Since launching in February, Paradox Politics has published a plethora of theory, commentary, and reporting. We’ve interviewed luminaries such as Noam Chomsky and Steven Pinker, scoured Pentagon reports on how the U.S. military will benefit from climate change, and analyzed the macroeconomic ramifications of El Salvador adopting Bitcoin.
This year, Paradox commissioned war correspondences from the frontlines of Afghanistan, compared Miami Beach to the Roman city of Baiae, and spoke with Harvard’s Astronomy Chair on how scientific groupthink kneecapped his research into aliens. Somehow, in between covering ideology and its labyrinths of contradictions, we formed a partnership with Striped Magazine to distribute Paradox articles to incarcerated inmates across the Northeast.
We are blessed and grateful every day for our readers, and those who believe in this new and unconventional media approach. To celebrate the past year, and get excited for the upcoming one, we’ve put together the ten most popular stories that ran on our site (calculated by total page views and time spent on each page).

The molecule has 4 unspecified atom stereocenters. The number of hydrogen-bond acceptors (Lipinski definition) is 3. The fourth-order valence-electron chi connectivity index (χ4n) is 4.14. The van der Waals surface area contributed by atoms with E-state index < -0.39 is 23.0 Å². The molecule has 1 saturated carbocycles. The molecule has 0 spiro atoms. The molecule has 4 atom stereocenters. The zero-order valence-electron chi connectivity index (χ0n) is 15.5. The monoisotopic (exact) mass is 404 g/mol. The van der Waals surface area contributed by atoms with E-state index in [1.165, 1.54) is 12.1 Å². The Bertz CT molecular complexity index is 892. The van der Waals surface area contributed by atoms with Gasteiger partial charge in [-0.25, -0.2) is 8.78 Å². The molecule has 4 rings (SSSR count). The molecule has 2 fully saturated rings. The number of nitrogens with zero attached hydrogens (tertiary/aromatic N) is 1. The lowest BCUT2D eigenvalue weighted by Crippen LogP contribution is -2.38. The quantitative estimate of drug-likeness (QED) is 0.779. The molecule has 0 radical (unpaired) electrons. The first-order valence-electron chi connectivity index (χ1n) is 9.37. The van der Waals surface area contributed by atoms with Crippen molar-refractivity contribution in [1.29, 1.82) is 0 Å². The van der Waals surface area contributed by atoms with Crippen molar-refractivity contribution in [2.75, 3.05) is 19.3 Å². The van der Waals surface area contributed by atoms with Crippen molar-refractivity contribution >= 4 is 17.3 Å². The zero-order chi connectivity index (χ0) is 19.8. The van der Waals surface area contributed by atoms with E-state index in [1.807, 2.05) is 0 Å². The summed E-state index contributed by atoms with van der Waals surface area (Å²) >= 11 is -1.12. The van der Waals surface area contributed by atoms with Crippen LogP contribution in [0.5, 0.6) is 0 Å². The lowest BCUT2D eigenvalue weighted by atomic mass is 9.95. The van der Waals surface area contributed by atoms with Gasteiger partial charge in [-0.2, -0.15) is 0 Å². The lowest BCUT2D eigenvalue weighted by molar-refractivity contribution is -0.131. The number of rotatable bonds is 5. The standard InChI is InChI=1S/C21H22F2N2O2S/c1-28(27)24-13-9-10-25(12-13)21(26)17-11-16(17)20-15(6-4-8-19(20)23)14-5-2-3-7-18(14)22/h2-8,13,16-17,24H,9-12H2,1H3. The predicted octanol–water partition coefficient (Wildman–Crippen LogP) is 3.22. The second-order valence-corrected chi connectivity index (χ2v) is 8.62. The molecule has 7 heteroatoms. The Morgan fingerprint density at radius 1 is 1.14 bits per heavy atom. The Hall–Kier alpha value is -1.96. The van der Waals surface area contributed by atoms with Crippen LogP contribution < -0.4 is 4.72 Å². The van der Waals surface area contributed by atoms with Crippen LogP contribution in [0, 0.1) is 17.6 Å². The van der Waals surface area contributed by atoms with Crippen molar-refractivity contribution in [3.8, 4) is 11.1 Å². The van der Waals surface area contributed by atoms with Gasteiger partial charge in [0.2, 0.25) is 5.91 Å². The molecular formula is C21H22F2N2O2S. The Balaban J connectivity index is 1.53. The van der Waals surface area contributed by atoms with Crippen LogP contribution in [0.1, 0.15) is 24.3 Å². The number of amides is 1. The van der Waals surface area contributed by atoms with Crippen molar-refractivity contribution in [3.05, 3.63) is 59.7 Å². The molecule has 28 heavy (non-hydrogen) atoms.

There is hardly any difference in form between Congresswoman Alexandria Ocasio-Cortez staging a photo-op in front of a migrant detention center’s chain link fence during the Trump years, and Senator Ted Cruz romping through the jungle last week with a camera crew to film himself in front of migrant encampments. In both cases, an American politician is framed as the central character, while detention centers and the U.S.-Mexico border function primarily as backdrop settings in a staged production distributed through traditional and social media; migrants play the part of extras.
Everything is a mirage in the everglades. Floridians know how to scam people and profit from crisis. We’ve been dealing with the environment’s consequences for decades. Nobody should have ever lived in Florida: It sits in the center of a hurricane-hot zone, yet Floridians have grown up for decades in the state’s dangerous Fountain of Youth. Floridians can handle extreme weather, and we know when to sell. What will happen when global warming and con artists come for other state residents not accustomed to alligators swimming in their pools?
8. Derek Chauvin Inmate Says Convicted Cop Is Not Safe in General Population
“First of all, he’s a cop. Then he did what he did,” Hannabal Shaddai, 48, who is currently serving a lifetime sentence at the maximum security level prison, told Paradox on a recorded phone call from the facility. “So it’s not safe for him to be here. Best case scenario for him is he’s going to get beat up a lot. I don’t think he’s safe in any prison population.”